Side effects of treatment

dialysis side effects?

Coping with unpleasant things that may come with dialysis

Regular, effective dialysis treatments mean a longer and healthier life. It means more energy and time to do what you love.

Living on dialysis can also mean having to cope with one or more side effects of treatment. There’s no doubt about it, whether big or small, side effects are annoying and sometimes maddening.

The good news is that there are many things you can do to reduce your risk of side effects and also treatments for them if you need it. Your care team is ready to answer your questions and help you manage any side effects that may come your way. 
side effects of dialysis webinar

Ways to cope with dialysis side effects

Gopa, a kidney doctor, and Diane, a dialysis social worker, chat about ways to manage common side effects such as dry, itchy skin; post-dialysis fatigue and recovery; and sleep problems.

medical social worker

If you feel sad and hopeless

All of us have days when we feel overwhelmed, worried, or sad. If you feel this way often, talk to your social worker or someone on your care team. You’re not alone. Your care team can help you get help when life on dialysis gets hard. 

You might feel dizzy, light-headed, or very tired. These are often symptoms of low blood pressure caused when too much fluid is removed at one time during dialysis.

The best way to prevent low blood pressure is to control your fluids. Talk to your dialysis dietitian for tips on reducing sodium in your foods and managing your fluid intake.

Effective dialysis removes the right amount of toxins from the blood at each treatment. If too many toxins remain after dialysis, they build up in the blood. This is called uremia and is a serious condition that can cause nausea and vomiting.

If you experience this, tell your dialysis nurse or doctor when you feel nauseated or like you need to vomit. This could mean that an adjustment to your treatment and/or meal plan may be needed.

Red blood cells carry oxygen to all parts of your body to give you energy. Many people with kidney disease don’t make enough red blood cells. This condition is called anemia. At least once a month, your care team will test your red blood cell count to see if you have anemia.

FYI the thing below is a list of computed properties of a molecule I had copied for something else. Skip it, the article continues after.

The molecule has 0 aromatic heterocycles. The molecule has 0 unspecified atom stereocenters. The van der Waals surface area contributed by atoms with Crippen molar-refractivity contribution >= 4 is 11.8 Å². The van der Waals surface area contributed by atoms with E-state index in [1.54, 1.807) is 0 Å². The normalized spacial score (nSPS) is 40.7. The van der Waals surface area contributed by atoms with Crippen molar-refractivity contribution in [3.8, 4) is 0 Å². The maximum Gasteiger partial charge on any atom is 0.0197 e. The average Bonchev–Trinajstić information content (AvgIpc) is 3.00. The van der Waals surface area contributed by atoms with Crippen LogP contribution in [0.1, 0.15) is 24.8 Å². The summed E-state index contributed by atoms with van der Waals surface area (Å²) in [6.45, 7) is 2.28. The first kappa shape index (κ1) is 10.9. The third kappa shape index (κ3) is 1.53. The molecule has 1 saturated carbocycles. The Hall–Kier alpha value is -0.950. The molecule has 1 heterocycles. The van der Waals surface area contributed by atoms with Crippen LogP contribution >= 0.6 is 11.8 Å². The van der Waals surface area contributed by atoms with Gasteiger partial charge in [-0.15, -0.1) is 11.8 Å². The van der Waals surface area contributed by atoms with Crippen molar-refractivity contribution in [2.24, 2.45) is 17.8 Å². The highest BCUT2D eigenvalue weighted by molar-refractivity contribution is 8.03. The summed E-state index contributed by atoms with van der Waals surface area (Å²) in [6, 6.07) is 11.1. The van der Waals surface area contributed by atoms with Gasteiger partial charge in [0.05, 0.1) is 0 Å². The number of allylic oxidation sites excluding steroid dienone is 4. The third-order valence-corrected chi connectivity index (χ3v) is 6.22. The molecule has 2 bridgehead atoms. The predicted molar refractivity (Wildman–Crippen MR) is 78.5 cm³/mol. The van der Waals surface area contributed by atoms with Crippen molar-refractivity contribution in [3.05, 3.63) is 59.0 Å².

If you are experiencing any of the symptoms above, you can: 

  • If you have anemia due to kidney disease, your doctor will prescribe a medication called an erythropoiesis- stimulating agent (ESA). The most common ESAs are Epogen and Aranesp. These medications help your body make red blood cells so you can have more energy and avoid blood transfusions and their risks.
  • Your kidney doctor may increase the amount of iron you get. While this might include eating more iron-rich food and/or taking iron pills, iron injections may be needed because people on dialysis often don’t absorb iron well through food or supplements.

There are many reasons why skin may be dry or itchy. It may be hot/cold weather or a skin allergy. Dry, itchy skin can also be a result of too much or too little dialysis or too much phosphorous in your blood.

If you start to experience dry and/or itchy skin, talk to your care team about your skin. Ask your dialysis dietitian to check your phosphorous levels from your monthly lab work.

Also, avoid fragrances in anything you put on your skin and shop for a soap that doesn’t dry out your skin.

Restless leg syndrome is characterized by uncomfortable feeling of crawling, prickling, or itching. You may feel the need to keep your legs moving, especially while sitting or lying down, making it hard to sleep.

RLS can have multiple causes, such as some forms of kidney disease, uremia (not enough dialysis), iron deficiency, or neuropathy (nerve damage).

If you are experiencing this, speak to your healthcare team for a diagnosis and a prescription which will help address the specific cause.  There are many medications that may help this condition. 

Some symptoms include feeling tightness or pain in your muscles, especially those in your arms and legs. The exact cause is unknown, but doctors think it may have something to do with fluid removal and electrolyte shifts. 

To help with muscle cramping you can:

  • Avoid large fluid gains between dialysis treatments.
  • Gently stretch the cramped muscle.
  • Place something warm on the muscle to increase circulation.
  • If the cramping is severe, ask your care team if there’s a medication that might help.
  • Tell your care team when you have cramping so they can look into a possible cause and help you find the right treatment.
  • During dialysis, they may have to temporarily slow the fluid removal that’s being performed.

Some symptoms you might experience are bone pain or weak bones that break easily. The reason is when your kidneys don’t work properly, too much phosphorus can build up in your blood. This can lead to an imbalance in the hormone that releases calcium from your bones, and overtime weakens the bones and may harm the heart.

To prevent this from happening: 

  • Control phosphorus in your diet and take any prescribed phosphorus binders with every meal.
  • Take other doctor-prescribed medications such as Vitamin D, Calcimimetics, or Calcium supplement. Talk to your kidney doctor before taking any over the counter supplements or medications, particularly certain things such as Fleets enemas that contain high levels of phosphorous.
  • Ask your doctor about light exercise that may prevent broken bones.
  • Come to every dialysis treatment and stay for your full treatment time.